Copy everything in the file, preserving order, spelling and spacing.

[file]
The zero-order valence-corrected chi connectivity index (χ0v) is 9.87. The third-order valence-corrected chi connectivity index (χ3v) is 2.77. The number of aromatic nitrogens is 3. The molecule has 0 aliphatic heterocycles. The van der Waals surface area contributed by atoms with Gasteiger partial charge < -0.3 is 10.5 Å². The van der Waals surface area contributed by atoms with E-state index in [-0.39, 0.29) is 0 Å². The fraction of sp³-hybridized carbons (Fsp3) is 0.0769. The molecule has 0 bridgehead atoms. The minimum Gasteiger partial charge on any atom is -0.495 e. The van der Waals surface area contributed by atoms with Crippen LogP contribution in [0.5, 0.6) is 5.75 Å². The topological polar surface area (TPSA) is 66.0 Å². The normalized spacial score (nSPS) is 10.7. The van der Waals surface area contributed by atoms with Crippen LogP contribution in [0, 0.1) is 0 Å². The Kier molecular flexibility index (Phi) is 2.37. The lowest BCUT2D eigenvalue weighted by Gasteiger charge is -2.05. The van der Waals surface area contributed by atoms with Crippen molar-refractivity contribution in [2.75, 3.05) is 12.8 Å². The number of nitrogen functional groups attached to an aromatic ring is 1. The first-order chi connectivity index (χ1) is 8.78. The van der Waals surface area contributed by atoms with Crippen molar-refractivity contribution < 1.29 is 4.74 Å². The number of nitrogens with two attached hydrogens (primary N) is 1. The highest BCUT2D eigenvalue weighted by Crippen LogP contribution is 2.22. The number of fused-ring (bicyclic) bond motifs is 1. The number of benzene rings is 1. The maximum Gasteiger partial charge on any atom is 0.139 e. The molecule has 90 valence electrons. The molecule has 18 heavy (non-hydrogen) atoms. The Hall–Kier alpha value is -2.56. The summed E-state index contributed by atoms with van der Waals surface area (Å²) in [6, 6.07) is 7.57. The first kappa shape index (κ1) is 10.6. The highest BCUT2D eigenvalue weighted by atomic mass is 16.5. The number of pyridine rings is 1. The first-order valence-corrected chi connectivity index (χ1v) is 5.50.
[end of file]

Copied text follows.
The zero-order valence-corrected chi connectivity index (χ0v) is 9.87. The third-order valence-corrected chi connectivity index (χ3v) is 2.77. The number of aromatic nitrogens is 3. The molecule has 0 aliphatic heterocycles. The van der Waals surface area contributed by atoms with Gasteiger partial charge < -0.3 is 10.5 Å². The van der Waals surface area contributed by atoms with E-state index in [-0.39, 0.29) is 0 Å². The fraction of sp³-hybridized carbons (Fsp3) is 0.0769. The molecule has 0 bridgehead atoms. The minimum Gasteiger partial charge on any atom is -0.495 e. The van der Waals surface area contributed by atoms with Crippen LogP contribution in [0.5, 0.6) is 5.75 Å². The topological polar surface area (TPSA) is 66.0 Å². The normalized spacial score (nSPS) is 10.7. The van der Waals surface area contributed by atoms with Crippen LogP contribution in [0, 0.1) is 0 Å². The Kier molecular flexibility index (Phi) is 2.37. The lowest BCUT2D eigenvalue weighted by Gasteiger charge is -2.05. The van der Waals surface area contributed by atoms with Crippen molar-refractivity contribution in [2.75, 3.05) is 12.8 Å². The number of nitrogen functional groups attached to an aromatic ring is 1. The first-order chi connectivity index (χ1) is 8.78. The van der Waals surface area contributed by atoms with Crippen molar-refractivity contribution < 1.29 is 4.74 Å². The number of nitrogens with two attached hydrogens (primary N) is 1. The highest BCUT2D eigenvalue weighted by Crippen LogP contribution is 2.22. The number of fused-ring (bicyclic) bond motifs is 1. The number of benzene rings is 1. The maximum Gasteiger partial charge on any atom is 0.139 e. The molecule has 90 valence electrons. The molecule has 18 heavy (non-hydrogen) atoms. The Hall–Kier alpha value is -2.56. The summed E-state index contributed by atoms with van der Waals surface area (Å²) in [6, 6.07) is 7.57. The first kappa shape index (κ1) is 10.6. The highest BCUT2D eigenvalue weighted by atomic mass is 16.5. The number of pyridine rings is 1. The first-order valence-corrected chi connectivity index (χ1v) is 5.50.